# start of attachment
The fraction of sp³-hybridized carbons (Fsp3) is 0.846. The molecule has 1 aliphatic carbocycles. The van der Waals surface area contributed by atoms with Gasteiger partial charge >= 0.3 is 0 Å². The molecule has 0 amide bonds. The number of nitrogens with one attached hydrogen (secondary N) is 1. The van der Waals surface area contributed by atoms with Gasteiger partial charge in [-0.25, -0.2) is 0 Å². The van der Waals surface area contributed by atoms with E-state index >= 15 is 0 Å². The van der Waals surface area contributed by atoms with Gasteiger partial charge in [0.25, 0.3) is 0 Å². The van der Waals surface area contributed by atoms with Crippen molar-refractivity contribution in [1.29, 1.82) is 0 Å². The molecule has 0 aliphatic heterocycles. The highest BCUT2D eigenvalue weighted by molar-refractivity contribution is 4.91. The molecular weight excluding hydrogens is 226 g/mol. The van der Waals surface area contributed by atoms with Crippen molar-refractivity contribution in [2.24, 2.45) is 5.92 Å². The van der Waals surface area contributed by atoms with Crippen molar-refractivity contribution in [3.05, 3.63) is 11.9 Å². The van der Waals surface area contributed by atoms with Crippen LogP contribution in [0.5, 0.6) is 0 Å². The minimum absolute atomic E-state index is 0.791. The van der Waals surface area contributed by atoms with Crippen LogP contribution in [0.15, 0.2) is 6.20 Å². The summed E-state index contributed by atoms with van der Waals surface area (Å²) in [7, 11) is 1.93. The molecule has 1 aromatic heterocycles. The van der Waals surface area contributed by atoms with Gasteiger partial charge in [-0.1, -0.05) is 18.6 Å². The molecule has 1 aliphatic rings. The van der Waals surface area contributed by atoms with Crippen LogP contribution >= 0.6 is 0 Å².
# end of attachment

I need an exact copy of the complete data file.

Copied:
The fraction of sp³-hybridized carbons (Fsp3) is 0.846. The molecule has 1 aliphatic carbocycles. The van der Waals surface area contributed by atoms with Gasteiger partial charge >= 0.3 is 0 Å². The molecule has 0 amide bonds. The number of nitrogens with one attached hydrogen (secondary N) is 1. The van der Waals surface area contributed by atoms with Gasteiger partial charge in [-0.25, -0.2) is 0 Å². The van der Waals surface area contributed by atoms with E-state index >= 15 is 0 Å². The van der Waals surface area contributed by atoms with Gasteiger partial charge in [0.25, 0.3) is 0 Å². The van der Waals surface area contributed by atoms with Crippen molar-refractivity contribution in [1.29, 1.82) is 0 Å². The molecule has 0 aliphatic heterocycles. The highest BCUT2D eigenvalue weighted by molar-refractivity contribution is 4.91. The molecular weight excluding hydrogens is 226 g/mol. The van der Waals surface area contributed by atoms with Crippen molar-refractivity contribution in [2.24, 2.45) is 5.92 Å². The van der Waals surface area contributed by atoms with Crippen molar-refractivity contribution in [3.05, 3.63) is 11.9 Å². The van der Waals surface area contributed by atoms with Crippen LogP contribution in [0.5, 0.6) is 0 Å². The minimum absolute atomic E-state index is 0.791. The van der Waals surface area contributed by atoms with Crippen LogP contribution in [0.15, 0.2) is 6.20 Å². The summed E-state index contributed by atoms with van der Waals surface area (Å²) in [7, 11) is 1.93. The molecule has 1 aromatic heterocycles. The van der Waals surface area contributed by atoms with Gasteiger partial charge in [-0.1, -0.05) is 18.6 Å². The molecule has 1 aliphatic rings. The van der Waals surface area contributed by atoms with Crippen LogP contribution >= 0.6 is 0 Å².